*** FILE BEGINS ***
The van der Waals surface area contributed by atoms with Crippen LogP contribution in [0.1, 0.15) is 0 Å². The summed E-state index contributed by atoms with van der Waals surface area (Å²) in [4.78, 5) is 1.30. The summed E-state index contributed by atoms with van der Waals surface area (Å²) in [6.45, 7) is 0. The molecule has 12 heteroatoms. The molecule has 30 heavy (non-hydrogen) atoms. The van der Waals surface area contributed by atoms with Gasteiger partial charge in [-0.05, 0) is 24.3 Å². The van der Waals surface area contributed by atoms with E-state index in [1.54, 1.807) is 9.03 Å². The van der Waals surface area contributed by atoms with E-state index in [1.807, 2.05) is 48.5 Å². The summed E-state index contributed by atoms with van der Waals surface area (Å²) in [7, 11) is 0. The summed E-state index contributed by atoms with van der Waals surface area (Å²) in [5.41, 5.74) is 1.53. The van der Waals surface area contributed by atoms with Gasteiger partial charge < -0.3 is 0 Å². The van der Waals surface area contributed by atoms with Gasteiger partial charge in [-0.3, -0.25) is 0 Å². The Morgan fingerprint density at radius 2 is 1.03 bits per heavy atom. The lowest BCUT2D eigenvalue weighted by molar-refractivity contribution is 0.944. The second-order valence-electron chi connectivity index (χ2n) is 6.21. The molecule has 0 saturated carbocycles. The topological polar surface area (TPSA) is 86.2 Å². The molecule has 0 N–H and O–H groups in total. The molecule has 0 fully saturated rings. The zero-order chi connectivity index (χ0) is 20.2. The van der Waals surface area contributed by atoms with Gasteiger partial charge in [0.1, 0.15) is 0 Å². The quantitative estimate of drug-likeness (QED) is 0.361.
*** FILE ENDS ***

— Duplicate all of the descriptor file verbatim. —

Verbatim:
The van der Waals surface area contributed by atoms with Crippen LogP contribution in [0.1, 0.15) is 0 Å². The summed E-state index contributed by atoms with van der Waals surface area (Å²) in [4.78, 5) is 1.30. The summed E-state index contributed by atoms with van der Waals surface area (Å²) in [6.45, 7) is 0. The molecule has 12 heteroatoms. The molecule has 30 heavy (non-hydrogen) atoms. The van der Waals surface area contributed by atoms with Gasteiger partial charge in [-0.05, 0) is 24.3 Å². The van der Waals surface area contributed by atoms with E-state index in [1.54, 1.807) is 9.03 Å². The van der Waals surface area contributed by atoms with E-state index in [1.807, 2.05) is 48.5 Å². The summed E-state index contributed by atoms with van der Waals surface area (Å²) in [7, 11) is 0. The summed E-state index contributed by atoms with van der Waals surface area (Å²) in [5.41, 5.74) is 1.53. The van der Waals surface area contributed by atoms with Gasteiger partial charge < -0.3 is 0 Å². The van der Waals surface area contributed by atoms with Gasteiger partial charge in [-0.3, -0.25) is 0 Å². The Morgan fingerprint density at radius 2 is 1.03 bits per heavy atom. The lowest BCUT2D eigenvalue weighted by molar-refractivity contribution is 0.944. The second-order valence-electron chi connectivity index (χ2n) is 6.21. The molecule has 0 saturated carbocycles. The topological polar surface area (TPSA) is 86.2 Å². The molecule has 0 N–H and O–H groups in total. The molecule has 0 fully saturated rings. The zero-order chi connectivity index (χ0) is 20.2. The van der Waals surface area contributed by atoms with Gasteiger partial charge in [0.1, 0.15) is 0 Å². The quantitative estimate of drug-likeness (QED) is 0.361.